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How F. Scott Fitzgerald’s addiction became the archetype of an alcoholic artist

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Fitzgerald's friend Dorthy Parker, quoted "The Great Gatsby" when she saw his dead body.

The Great Gatsby, an American classic, was published on this day in 1925.

The book sells half a million copies each year, totaling over 25 million copies sold since it was published. It’s been made into a movie five times. But author F. Scott Fitzgerald went to his grave thinking it was a flop.

University of Michigan medical historian and PBS contributor Dr. Howard Markel spoke with Stateside about F. Scott Fitzgerald’s life, and his struggle with alcohol.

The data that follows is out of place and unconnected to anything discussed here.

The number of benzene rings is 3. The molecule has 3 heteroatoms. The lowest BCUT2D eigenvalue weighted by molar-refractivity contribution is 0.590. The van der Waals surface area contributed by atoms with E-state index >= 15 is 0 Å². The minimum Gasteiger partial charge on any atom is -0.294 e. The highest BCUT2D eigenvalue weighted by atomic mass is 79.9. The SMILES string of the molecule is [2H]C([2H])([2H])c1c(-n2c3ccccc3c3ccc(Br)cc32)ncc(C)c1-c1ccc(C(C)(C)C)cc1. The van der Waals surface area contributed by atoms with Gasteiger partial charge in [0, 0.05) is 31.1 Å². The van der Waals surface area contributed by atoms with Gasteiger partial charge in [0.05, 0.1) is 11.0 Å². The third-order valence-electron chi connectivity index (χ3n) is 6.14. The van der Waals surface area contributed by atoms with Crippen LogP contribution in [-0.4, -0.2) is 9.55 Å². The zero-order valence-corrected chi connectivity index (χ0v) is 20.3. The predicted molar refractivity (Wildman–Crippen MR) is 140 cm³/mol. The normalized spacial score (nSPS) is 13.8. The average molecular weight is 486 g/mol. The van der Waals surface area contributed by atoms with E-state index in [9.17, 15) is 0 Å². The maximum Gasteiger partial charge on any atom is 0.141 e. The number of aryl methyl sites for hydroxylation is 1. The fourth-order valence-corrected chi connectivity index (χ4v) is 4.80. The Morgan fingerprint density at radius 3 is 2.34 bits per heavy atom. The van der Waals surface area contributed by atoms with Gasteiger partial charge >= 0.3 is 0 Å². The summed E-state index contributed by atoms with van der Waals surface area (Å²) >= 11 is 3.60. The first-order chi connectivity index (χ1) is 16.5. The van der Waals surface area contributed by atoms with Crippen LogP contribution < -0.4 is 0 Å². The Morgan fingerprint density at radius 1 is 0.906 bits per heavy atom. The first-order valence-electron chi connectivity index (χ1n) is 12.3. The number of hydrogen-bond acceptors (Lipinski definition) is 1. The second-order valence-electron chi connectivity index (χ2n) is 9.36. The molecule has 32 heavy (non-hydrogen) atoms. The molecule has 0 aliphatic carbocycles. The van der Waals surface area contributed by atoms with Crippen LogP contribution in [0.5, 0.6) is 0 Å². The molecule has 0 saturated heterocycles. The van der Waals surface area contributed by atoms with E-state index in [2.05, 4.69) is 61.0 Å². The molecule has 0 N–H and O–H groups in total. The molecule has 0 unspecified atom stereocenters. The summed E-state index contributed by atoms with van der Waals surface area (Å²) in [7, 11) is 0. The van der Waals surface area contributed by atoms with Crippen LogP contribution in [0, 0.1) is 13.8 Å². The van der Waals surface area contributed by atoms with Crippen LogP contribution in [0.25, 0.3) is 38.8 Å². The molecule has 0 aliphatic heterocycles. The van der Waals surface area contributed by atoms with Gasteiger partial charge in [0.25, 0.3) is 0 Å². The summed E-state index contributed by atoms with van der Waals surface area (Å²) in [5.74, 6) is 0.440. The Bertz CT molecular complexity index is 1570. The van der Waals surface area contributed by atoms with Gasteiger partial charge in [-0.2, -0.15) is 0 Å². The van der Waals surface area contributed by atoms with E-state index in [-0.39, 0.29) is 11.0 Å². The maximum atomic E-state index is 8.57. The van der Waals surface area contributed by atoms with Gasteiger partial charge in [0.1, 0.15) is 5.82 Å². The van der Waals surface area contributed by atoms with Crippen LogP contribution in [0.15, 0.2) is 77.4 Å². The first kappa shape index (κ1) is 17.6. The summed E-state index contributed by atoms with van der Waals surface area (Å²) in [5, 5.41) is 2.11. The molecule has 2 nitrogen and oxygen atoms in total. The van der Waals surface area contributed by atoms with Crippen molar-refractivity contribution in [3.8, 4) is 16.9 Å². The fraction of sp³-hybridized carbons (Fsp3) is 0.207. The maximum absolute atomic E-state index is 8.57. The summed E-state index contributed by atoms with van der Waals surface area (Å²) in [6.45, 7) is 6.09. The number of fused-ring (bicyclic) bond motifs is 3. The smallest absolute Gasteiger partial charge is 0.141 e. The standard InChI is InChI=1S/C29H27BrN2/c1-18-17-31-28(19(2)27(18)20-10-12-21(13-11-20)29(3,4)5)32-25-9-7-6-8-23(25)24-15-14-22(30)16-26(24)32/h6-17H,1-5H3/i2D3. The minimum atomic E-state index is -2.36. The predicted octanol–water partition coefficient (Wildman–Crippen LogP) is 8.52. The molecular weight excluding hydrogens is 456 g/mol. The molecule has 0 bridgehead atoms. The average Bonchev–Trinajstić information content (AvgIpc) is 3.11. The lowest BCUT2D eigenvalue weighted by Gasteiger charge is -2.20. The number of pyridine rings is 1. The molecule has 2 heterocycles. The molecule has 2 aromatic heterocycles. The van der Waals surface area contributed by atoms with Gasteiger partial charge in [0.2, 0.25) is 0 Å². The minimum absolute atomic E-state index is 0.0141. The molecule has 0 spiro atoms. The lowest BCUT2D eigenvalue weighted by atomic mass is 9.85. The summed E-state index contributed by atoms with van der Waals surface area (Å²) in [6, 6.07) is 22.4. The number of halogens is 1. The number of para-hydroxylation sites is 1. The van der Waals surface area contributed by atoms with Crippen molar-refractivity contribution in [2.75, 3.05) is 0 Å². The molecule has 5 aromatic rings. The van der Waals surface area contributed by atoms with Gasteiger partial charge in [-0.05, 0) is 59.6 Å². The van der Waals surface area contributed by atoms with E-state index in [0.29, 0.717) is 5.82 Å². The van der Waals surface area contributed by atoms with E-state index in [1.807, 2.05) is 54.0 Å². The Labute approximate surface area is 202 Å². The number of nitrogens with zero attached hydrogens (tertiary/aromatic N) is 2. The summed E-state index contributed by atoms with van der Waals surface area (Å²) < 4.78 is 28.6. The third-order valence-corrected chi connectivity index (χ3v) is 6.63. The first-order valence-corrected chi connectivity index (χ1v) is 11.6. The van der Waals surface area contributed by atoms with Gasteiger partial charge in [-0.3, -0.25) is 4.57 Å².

“If you want a case history of alcoholism, and what it can do, and the progressive path, untreated, to death,” Markel said, “you could not find a better case than Fitzgerald.”

Fitzgerald died young of a heart attack at age 44. He had been drinking heavily since his time at Princeton as an undergraduate. His father had been an alcoholic, as had other members of his family. Markel said Fitzgerald’s insecurity, traumatic marriage, and his ability to get drunk easily fueled his problems.

When Fitzgerald was in Hollywood working as a scriptwriter, he instructed his secretary to drive his sack of empty gin bottles away from his house so his neighbors wouldn’t know how much he drank.

Markel said Fitzgerald tried to quit often, unsuccessfully. In periods of sobriety, he drank 30-40 bottles of Coca-Cola a day.

When he died, The Great Gatsby was out of print. But in the 1950s a popular biography revived interest in his work, and “thank goodness, we all read him now,” Markel said.

Listen to the full interview above.

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